This year has been huge for Metro Boomin, 21 Savage and Offset of the Migos.
Metro Boomin started his own label, Boominati, early this year, and saw 10 songs he’s produced hit the Billboard Hot 100 all at once. 21 Savage dropped Issa this past summer, with the hit single “Bank Account” peaking at 12 and just recently featured on the chart topping Post Malone single, “rockstar”. And finally Offset, receiving the recognition he fully deserved for so long, after years of being overshadowed by his fellow Migos member, Quavo, and saw the album Culture go double platinum over the course of this year.
To continue their respective winning streaks, the three have joined forces and delivered what is sure to be considered to be one of the better rap albums come year end, titled Without Warning. The Halloween themed Without Warning, dropped un-ironically without warning on the night of Halloween eve, kicks off with “Ghostface Killers.” “Ghostface Killers” features some very eery strings, a catchy hook from Offset, a solid verse from 21, and an outstanding feature from rising star Travis Scott. The opener is followed by the impressive “Rap Saved Me.”
In contrast with the opener, 21 pulls his weight on this track with some fierce vocals, later supported by both Offset and a feature from fellow Migos member, Quavo. Immediately following “Rap Saved Me” is the immensely catchy, “Ric Flair Drip.” On this track, Offset displays the ever so perfect triplet flow on a simple beat, but despite this the song seems to have caught on with the mainstream and is currently scaling the charts. Following this are the two tracks “My Choppa Hate N*****s” and “Nightmare.” Both somewhat short but dark and captivating songs, they mesh together quite well on the part of some expert mixing.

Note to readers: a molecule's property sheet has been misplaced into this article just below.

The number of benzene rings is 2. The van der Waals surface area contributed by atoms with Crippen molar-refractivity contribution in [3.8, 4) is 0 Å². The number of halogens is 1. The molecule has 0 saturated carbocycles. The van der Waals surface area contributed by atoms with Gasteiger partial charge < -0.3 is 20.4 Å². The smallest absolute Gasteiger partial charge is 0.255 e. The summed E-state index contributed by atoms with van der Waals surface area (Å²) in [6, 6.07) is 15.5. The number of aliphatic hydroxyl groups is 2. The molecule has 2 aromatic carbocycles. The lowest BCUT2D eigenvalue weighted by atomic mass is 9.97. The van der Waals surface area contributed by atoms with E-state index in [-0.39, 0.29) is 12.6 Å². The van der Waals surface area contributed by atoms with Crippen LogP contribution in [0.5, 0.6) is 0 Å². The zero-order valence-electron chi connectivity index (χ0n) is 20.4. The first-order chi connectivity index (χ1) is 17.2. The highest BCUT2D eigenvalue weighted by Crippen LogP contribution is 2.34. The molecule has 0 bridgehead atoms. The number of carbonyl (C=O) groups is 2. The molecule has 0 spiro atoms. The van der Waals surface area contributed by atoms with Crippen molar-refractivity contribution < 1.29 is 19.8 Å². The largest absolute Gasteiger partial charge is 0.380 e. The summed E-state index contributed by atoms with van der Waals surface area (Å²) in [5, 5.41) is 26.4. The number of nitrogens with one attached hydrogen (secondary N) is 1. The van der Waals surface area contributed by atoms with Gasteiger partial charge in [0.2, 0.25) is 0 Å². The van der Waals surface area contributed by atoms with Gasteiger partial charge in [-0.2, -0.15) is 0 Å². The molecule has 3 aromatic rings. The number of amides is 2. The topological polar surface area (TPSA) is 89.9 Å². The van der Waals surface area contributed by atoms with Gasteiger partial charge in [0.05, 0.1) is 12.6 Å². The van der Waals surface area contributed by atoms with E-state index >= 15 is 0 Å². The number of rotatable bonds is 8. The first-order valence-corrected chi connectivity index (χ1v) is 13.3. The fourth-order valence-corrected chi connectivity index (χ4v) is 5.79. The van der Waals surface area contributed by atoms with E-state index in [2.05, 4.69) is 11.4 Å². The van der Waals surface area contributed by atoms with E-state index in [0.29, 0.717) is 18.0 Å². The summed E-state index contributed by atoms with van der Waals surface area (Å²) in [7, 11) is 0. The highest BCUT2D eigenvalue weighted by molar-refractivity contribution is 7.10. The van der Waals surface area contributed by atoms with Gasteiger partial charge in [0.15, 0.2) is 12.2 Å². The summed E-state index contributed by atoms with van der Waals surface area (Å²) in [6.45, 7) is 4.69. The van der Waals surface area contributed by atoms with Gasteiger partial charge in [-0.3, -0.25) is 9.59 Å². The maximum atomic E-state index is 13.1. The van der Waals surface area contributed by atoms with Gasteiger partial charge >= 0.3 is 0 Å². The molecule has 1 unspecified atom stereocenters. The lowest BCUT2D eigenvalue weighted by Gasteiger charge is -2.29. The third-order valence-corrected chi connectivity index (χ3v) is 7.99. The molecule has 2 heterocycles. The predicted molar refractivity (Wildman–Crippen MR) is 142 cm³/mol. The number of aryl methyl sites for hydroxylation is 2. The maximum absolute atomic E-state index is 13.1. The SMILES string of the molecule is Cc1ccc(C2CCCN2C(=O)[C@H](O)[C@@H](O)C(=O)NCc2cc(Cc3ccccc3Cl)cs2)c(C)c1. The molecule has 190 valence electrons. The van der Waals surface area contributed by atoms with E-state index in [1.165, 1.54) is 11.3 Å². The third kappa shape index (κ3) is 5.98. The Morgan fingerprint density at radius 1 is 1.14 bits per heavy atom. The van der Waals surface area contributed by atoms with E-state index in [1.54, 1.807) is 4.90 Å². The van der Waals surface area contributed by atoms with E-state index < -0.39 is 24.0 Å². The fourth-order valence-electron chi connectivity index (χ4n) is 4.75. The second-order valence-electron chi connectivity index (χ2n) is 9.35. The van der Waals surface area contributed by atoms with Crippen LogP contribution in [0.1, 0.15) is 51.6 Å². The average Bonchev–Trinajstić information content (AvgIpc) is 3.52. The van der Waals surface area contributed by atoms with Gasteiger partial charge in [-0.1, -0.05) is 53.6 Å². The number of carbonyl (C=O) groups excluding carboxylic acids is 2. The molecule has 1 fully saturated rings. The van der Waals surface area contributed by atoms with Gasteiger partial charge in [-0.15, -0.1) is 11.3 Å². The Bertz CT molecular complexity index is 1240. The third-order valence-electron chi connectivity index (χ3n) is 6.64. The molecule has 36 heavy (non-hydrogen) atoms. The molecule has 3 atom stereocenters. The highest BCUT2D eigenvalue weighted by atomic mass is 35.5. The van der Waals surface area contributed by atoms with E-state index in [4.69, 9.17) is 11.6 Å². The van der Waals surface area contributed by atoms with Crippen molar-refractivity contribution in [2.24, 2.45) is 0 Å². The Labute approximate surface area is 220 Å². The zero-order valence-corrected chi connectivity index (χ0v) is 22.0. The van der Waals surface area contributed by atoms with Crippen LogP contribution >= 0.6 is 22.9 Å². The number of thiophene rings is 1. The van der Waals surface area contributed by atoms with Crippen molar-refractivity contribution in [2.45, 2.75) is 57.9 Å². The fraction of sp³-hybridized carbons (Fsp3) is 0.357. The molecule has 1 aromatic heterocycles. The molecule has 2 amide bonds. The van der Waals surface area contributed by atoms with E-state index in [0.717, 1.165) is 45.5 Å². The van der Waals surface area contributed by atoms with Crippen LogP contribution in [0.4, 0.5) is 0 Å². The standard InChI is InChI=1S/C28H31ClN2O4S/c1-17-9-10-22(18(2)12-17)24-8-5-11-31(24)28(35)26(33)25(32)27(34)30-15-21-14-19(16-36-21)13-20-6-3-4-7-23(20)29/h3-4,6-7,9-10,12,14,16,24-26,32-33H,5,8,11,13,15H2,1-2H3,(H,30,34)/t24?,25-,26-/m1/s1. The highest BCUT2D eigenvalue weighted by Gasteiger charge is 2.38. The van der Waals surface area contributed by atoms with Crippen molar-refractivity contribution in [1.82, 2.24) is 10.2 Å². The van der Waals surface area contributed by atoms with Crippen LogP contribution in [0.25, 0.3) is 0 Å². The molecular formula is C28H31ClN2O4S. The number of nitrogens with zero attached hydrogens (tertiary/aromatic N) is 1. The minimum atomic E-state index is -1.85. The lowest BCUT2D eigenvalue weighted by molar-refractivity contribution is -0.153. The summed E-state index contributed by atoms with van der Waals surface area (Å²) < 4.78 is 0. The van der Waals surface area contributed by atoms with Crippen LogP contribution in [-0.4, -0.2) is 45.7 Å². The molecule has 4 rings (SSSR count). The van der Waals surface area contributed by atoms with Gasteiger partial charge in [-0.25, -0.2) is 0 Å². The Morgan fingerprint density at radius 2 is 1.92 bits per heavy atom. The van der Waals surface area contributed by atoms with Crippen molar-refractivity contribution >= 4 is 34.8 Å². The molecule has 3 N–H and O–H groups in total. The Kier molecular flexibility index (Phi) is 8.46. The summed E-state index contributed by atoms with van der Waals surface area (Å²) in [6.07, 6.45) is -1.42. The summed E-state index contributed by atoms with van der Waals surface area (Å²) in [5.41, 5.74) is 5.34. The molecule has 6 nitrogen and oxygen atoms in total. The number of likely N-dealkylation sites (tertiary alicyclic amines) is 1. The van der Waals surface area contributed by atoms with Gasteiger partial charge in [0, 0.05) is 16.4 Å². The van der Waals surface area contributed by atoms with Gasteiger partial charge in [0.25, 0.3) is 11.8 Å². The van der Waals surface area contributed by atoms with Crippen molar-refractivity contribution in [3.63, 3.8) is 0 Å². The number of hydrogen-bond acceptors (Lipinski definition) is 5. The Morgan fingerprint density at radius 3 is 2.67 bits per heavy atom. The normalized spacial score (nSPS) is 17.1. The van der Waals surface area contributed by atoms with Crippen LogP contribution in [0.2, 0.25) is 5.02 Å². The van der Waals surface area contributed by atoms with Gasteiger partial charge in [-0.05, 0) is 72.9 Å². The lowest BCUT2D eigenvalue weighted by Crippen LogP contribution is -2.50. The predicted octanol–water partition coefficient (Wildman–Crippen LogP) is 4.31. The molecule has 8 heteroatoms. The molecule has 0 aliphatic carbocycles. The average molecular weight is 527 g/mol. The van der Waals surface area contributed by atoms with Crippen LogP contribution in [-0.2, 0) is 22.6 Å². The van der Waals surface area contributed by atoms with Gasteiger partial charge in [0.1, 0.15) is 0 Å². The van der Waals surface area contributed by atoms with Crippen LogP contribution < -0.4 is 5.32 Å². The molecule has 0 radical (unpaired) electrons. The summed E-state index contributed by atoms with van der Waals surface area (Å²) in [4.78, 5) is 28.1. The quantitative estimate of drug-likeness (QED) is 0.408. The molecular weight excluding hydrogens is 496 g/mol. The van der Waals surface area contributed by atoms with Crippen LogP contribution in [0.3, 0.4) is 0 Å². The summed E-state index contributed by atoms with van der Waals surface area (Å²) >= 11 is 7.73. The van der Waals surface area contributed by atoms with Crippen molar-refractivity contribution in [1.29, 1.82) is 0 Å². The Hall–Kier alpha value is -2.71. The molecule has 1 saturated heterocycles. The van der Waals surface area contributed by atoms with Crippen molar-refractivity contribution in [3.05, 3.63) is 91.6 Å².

Further down that tracklist is the criminally underrated “Mad Stalkers.” On this track, Metro displays what could be considered the most developed instrumental across the whole project, supported by excellent verses from both 21 and Offset. This track is followed up by the fast paced track, “Disrespectful” and the ever so eery track, “Run Up the Racks.” Both are solid additions to the trackless and certainly carry on the central theme and aesthetic of the project.
The only disappointment on the album comes in at the ninth spot on the tracklist with the song “Still Serving.” “Still Serving” is just a tad too lethargic for this project, with a very slow paced instrumental on the part of Metro and a somewhat lazy verse from 21. This track won’t sit well with many.
Fortunately, the album finished off on a strong note with the captivating track, “Darth Vader.” “Darth Vader” is sad in nature and is supported by an excellent verse from Offset. If you can forgive some repetitive topics and themes, most hip hop fanatics can find some gems on this album and will certainly end up on the top of numerous year end album rankings.